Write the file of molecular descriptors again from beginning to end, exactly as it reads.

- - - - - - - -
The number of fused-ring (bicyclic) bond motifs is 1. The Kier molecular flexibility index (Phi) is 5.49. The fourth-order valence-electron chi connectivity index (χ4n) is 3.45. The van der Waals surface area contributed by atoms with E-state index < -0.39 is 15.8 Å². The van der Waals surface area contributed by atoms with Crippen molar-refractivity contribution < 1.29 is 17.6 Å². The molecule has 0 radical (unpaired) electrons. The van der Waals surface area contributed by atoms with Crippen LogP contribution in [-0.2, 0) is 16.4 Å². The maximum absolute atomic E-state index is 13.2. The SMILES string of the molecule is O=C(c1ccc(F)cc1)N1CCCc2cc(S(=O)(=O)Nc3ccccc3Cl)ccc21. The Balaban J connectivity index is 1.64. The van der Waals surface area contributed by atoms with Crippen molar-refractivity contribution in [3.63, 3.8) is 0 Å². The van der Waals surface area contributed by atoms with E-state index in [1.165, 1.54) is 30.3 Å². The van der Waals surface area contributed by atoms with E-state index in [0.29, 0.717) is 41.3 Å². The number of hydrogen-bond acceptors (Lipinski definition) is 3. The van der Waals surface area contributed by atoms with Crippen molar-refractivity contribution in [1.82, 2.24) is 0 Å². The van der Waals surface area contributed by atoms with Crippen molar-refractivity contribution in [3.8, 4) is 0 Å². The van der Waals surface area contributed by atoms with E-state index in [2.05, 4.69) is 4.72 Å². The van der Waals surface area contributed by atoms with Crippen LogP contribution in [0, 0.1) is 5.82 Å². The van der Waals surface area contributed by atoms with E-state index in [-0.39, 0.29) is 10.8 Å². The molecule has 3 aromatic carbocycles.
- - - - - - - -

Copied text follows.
The number of fused-ring (bicyclic) bond motifs is 1. The Kier molecular flexibility index (Phi) is 5.49. The fourth-order valence-electron chi connectivity index (χ4n) is 3.45. The van der Waals surface area contributed by atoms with E-state index < -0.39 is 15.8 Å². The van der Waals surface area contributed by atoms with Crippen molar-refractivity contribution < 1.29 is 17.6 Å². The molecule has 0 radical (unpaired) electrons. The van der Waals surface area contributed by atoms with Crippen LogP contribution in [-0.2, 0) is 16.4 Å². The maximum absolute atomic E-state index is 13.2. The SMILES string of the molecule is O=C(c1ccc(F)cc1)N1CCCc2cc(S(=O)(=O)Nc3ccccc3Cl)ccc21. The Balaban J connectivity index is 1.64. The van der Waals surface area contributed by atoms with Crippen molar-refractivity contribution in [3.63, 3.8) is 0 Å². The van der Waals surface area contributed by atoms with E-state index in [1.165, 1.54) is 30.3 Å². The van der Waals surface area contributed by atoms with E-state index in [0.29, 0.717) is 41.3 Å². The number of hydrogen-bond acceptors (Lipinski definition) is 3. The van der Waals surface area contributed by atoms with Crippen molar-refractivity contribution in [1.82, 2.24) is 0 Å². The van der Waals surface area contributed by atoms with Crippen molar-refractivity contribution in [3.8, 4) is 0 Å². The van der Waals surface area contributed by atoms with E-state index in [2.05, 4.69) is 4.72 Å². The van der Waals surface area contributed by atoms with Crippen LogP contribution in [0, 0.1) is 5.82 Å². The van der Waals surface area contributed by atoms with E-state index in [-0.39, 0.29) is 10.8 Å². The molecule has 3 aromatic carbocycles.